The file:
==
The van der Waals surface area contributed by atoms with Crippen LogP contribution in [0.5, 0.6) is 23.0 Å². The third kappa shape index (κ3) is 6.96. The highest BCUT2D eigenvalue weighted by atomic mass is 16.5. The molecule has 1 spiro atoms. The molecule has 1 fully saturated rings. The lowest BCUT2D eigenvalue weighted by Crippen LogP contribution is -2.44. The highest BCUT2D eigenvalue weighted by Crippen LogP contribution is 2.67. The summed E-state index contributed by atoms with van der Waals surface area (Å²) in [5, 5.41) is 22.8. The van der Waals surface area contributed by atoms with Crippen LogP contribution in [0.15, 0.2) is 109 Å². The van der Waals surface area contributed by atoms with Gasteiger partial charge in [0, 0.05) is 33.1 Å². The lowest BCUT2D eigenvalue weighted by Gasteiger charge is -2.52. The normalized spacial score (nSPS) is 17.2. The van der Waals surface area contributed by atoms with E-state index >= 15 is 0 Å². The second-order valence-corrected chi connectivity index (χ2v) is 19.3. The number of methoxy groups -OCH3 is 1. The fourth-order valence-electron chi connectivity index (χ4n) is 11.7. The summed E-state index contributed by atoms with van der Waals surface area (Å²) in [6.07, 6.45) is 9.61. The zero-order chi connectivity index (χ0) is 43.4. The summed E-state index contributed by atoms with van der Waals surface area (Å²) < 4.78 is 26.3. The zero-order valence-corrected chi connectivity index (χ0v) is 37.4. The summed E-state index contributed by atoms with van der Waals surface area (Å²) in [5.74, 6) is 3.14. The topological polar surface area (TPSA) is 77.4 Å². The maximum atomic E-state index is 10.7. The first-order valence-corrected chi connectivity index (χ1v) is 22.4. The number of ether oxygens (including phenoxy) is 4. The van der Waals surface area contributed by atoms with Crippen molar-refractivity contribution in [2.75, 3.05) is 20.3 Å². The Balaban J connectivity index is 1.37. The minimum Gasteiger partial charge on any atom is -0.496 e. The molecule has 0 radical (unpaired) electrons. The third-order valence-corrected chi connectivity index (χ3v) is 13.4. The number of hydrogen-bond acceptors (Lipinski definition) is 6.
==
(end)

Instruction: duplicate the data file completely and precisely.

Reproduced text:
The van der Waals surface area contributed by atoms with Crippen LogP contribution in [0.5, 0.6) is 23.0 Å². The third kappa shape index (κ3) is 6.96. The highest BCUT2D eigenvalue weighted by atomic mass is 16.5. The molecule has 1 spiro atoms. The molecule has 1 fully saturated rings. The lowest BCUT2D eigenvalue weighted by Crippen LogP contribution is -2.44. The highest BCUT2D eigenvalue weighted by Crippen LogP contribution is 2.67. The summed E-state index contributed by atoms with van der Waals surface area (Å²) in [5, 5.41) is 22.8. The van der Waals surface area contributed by atoms with Crippen LogP contribution in [0.15, 0.2) is 109 Å². The van der Waals surface area contributed by atoms with Gasteiger partial charge in [0, 0.05) is 33.1 Å². The lowest BCUT2D eigenvalue weighted by Gasteiger charge is -2.52. The normalized spacial score (nSPS) is 17.2. The van der Waals surface area contributed by atoms with E-state index >= 15 is 0 Å². The second-order valence-corrected chi connectivity index (χ2v) is 19.3. The number of methoxy groups -OCH3 is 1. The fourth-order valence-electron chi connectivity index (χ4n) is 11.7. The summed E-state index contributed by atoms with van der Waals surface area (Å²) in [6.07, 6.45) is 9.61. The zero-order chi connectivity index (χ0) is 43.4. The summed E-state index contributed by atoms with van der Waals surface area (Å²) < 4.78 is 26.3. The zero-order valence-corrected chi connectivity index (χ0v) is 37.4. The summed E-state index contributed by atoms with van der Waals surface area (Å²) in [5.74, 6) is 3.14. The topological polar surface area (TPSA) is 77.4 Å². The maximum atomic E-state index is 10.7. The first-order valence-corrected chi connectivity index (χ1v) is 22.4. The number of ether oxygens (including phenoxy) is 4. The van der Waals surface area contributed by atoms with Crippen molar-refractivity contribution in [2.75, 3.05) is 20.3 Å². The Balaban J connectivity index is 1.37. The minimum Gasteiger partial charge on any atom is -0.496 e. The molecule has 0 radical (unpaired) electrons. The third-order valence-corrected chi connectivity index (χ3v) is 13.4. The number of hydrogen-bond acceptors (Lipinski definition) is 6.